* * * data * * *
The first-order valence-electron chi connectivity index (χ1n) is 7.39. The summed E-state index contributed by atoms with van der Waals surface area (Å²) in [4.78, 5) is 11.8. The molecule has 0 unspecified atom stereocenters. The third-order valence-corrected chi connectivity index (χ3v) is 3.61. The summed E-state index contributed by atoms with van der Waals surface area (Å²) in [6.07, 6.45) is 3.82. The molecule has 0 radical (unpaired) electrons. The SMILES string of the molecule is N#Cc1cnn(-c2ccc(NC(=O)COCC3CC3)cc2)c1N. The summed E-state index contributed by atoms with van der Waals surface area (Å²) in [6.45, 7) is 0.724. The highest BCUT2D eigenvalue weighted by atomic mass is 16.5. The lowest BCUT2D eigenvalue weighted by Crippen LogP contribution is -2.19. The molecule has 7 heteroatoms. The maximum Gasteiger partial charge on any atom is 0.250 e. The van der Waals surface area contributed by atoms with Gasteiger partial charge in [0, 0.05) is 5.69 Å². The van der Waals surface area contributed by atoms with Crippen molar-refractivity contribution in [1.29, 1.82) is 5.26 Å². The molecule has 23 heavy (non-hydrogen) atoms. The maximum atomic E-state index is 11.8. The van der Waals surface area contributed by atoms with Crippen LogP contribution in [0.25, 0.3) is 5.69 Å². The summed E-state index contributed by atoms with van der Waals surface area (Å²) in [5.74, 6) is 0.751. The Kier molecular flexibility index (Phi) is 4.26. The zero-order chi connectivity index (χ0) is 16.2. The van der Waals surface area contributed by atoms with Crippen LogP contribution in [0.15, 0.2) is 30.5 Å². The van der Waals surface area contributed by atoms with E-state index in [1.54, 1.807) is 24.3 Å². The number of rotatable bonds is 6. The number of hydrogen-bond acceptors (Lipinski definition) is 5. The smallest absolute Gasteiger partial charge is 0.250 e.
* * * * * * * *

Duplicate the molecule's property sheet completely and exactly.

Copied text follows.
The first-order valence-electron chi connectivity index (χ1n) is 7.39. The summed E-state index contributed by atoms with van der Waals surface area (Å²) in [4.78, 5) is 11.8. The molecule has 0 unspecified atom stereocenters. The third-order valence-corrected chi connectivity index (χ3v) is 3.61. The summed E-state index contributed by atoms with van der Waals surface area (Å²) in [6.07, 6.45) is 3.82. The molecule has 0 radical (unpaired) electrons. The SMILES string of the molecule is N#Cc1cnn(-c2ccc(NC(=O)COCC3CC3)cc2)c1N. The summed E-state index contributed by atoms with van der Waals surface area (Å²) in [6.45, 7) is 0.724. The highest BCUT2D eigenvalue weighted by atomic mass is 16.5. The lowest BCUT2D eigenvalue weighted by Crippen LogP contribution is -2.19. The molecule has 7 heteroatoms. The maximum Gasteiger partial charge on any atom is 0.250 e. The van der Waals surface area contributed by atoms with Gasteiger partial charge in [0, 0.05) is 5.69 Å². The van der Waals surface area contributed by atoms with Crippen molar-refractivity contribution in [1.29, 1.82) is 5.26 Å². The molecule has 23 heavy (non-hydrogen) atoms. The maximum atomic E-state index is 11.8. The van der Waals surface area contributed by atoms with Crippen LogP contribution in [0.25, 0.3) is 5.69 Å². The summed E-state index contributed by atoms with van der Waals surface area (Å²) in [5.74, 6) is 0.751. The Kier molecular flexibility index (Phi) is 4.26. The zero-order chi connectivity index (χ0) is 16.2. The van der Waals surface area contributed by atoms with Crippen LogP contribution in [0.15, 0.2) is 30.5 Å². The van der Waals surface area contributed by atoms with E-state index in [1.54, 1.807) is 24.3 Å². The number of rotatable bonds is 6. The number of hydrogen-bond acceptors (Lipinski definition) is 5. The smallest absolute Gasteiger partial charge is 0.250 e.